In its first phase, the British under the cover of night before daybreak attacked the palace of Manipur, in present day Kangla Fort. Defeated, they retreated but Manipuri forces surrounded the British Residency and five British representatives — Quinton, Frank Grimwood, the Political Agent in Manipur, and three other officers — emerged from the Residency under a flag of truce. A durbar was held with the king at Kangla Fort.

The British representatives were asked to surrender their arms. Upon their refusal, the officers were arrested and tried in the royal military court. The five were executed in Kangla Fort for their crime against the monarch. In the second phase of the war, the British invaded Manipur with three columns from the west, north and east. The Manipuris were defeated at the decisive Battle of Khongjom and in April, the British captured the palace of Manipur at Kangla Fort.

Maharaja Kulachandra and his brothers were deported to the British penal colony in the Andaman Islands. Queen Victoria tried to save Tikendrajit. She thought hanging him “would create very bad feeling in Manipur and in all India.”The Viceroy threatened to resign and refused to comply. He proceeded with the death sentence of Tikendrajit. The Crown Prince was hanged to death in August 1891. The deposed Surchandra died in British custody in Calcutta later that year.

The House of Parliament in Westminster debated the future status of Manipur. The British Raj declared that Manipur state was forfeited to the Crown, but decided to regrant it to a scion of another branch of the dynasty. Eight-year-old Churachand, great grandson of Maharaja Narasingh, was installed as the new king of Manipur in September 1891 by Political Agent Henry St. P. Maxwell. The Anglo-Manipuri War was hotly debated by the international community and remained for months on the front pages of newspapers in Great Britain, the US, and the crown colonies of Australia, New Zealand and Singapore.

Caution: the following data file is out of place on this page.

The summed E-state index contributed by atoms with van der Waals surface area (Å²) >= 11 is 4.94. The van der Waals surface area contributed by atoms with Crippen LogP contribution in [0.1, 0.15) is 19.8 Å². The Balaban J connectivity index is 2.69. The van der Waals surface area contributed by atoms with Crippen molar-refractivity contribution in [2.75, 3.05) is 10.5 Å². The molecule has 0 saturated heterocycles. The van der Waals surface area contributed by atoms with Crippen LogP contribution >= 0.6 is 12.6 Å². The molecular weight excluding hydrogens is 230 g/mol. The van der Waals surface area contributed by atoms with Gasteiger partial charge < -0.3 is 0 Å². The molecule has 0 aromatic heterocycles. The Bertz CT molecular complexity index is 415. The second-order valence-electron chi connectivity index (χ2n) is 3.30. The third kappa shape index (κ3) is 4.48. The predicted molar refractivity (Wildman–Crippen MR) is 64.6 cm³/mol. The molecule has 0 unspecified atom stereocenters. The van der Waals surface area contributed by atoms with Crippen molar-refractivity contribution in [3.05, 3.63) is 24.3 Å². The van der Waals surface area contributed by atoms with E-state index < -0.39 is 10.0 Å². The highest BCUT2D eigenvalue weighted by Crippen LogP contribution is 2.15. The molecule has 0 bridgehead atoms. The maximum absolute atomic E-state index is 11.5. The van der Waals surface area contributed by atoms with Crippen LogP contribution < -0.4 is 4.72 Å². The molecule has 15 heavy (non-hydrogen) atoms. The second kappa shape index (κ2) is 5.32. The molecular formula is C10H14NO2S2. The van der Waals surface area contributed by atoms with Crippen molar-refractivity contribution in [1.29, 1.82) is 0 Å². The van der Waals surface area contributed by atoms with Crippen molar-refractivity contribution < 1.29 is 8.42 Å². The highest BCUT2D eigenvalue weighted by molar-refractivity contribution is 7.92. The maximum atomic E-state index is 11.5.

Representatives of Great Britain had, in an act of defiance of the British Empire, been beheaded by the public executioner in the presence of a big crowd. The imperial British could not accept the capital punishment meted to their five officers by a small kingdom. They termed it as “treachery” and “rebellion”, and as an act of barbarism. The New York Times opined that the conflict was a serious and threatening blow to British prestige, for instead of being the result of a casual riot, the murder of the English representatives was a quasijudicial act on the part of the native government.

International opinion also held Quinton guilty of attempting to capture Tikendrajit and for attacking a sovereign state without a proclamation of war. The international community censured the subsequent execution: “They were soldiers, but they were taken from their prison, led to a scaffold and there hanged like ordinary murderers.”

Coming after the Sepoy Mutiny of 1857, native Indian newspapers condemned it as British colonialism, declaring the war as part of the general uprising against foreign rule in India.

Somi Roy is a film and media curator, cultural conservationist, and the translator of the works of his mother M.K. Binodini Devi. His latest translation, ‘The Princess and the Political Agent’, Binodini’s historical novel set in the years and events around 1891, is published by Penguin Random House India. Wangam Somorjit is a historian and the author of ‘The Chronology of Meetei Monarchs’ (2010) and ‘Manipur: The Forgotten Nation of Southeast Asia’ (2016). He lives in Imphal. 

This article was first published in The Daily Guardian.

The Princess and the Political Agent || Binodini (Author), L. Somi Roy (Translator)